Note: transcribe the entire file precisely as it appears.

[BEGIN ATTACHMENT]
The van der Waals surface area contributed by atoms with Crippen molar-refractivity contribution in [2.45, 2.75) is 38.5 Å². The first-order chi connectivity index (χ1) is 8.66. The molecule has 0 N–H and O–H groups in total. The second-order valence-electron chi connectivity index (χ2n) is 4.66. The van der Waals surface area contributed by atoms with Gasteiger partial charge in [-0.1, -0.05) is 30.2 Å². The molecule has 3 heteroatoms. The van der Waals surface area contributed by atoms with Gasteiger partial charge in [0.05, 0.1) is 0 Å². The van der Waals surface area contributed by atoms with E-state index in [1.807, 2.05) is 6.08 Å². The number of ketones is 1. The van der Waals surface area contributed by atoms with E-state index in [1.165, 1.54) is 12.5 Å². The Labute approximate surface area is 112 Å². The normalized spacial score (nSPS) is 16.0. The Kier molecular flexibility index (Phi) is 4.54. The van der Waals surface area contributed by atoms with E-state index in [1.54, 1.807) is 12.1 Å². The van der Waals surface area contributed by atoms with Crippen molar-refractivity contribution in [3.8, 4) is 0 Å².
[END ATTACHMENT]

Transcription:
The van der Waals surface area contributed by atoms with Crippen molar-refractivity contribution in [2.45, 2.75) is 38.5 Å². The first-order chi connectivity index (χ1) is 8.66. The molecule has 0 N–H and O–H groups in total. The second-order valence-electron chi connectivity index (χ2n) is 4.66. The van der Waals surface area contributed by atoms with Gasteiger partial charge in [-0.1, -0.05) is 30.2 Å². The molecule has 3 heteroatoms. The van der Waals surface area contributed by atoms with Gasteiger partial charge in [0.05, 0.1) is 0 Å². The van der Waals surface area contributed by atoms with E-state index in [1.807, 2.05) is 6.08 Å². The number of ketones is 1. The van der Waals surface area contributed by atoms with E-state index in [1.165, 1.54) is 12.5 Å². The Labute approximate surface area is 112 Å². The normalized spacial score (nSPS) is 16.0. The Kier molecular flexibility index (Phi) is 4.54. The van der Waals surface area contributed by atoms with E-state index in [1.54, 1.807) is 12.1 Å². The van der Waals surface area contributed by atoms with Crippen molar-refractivity contribution in [3.8, 4) is 0 Å².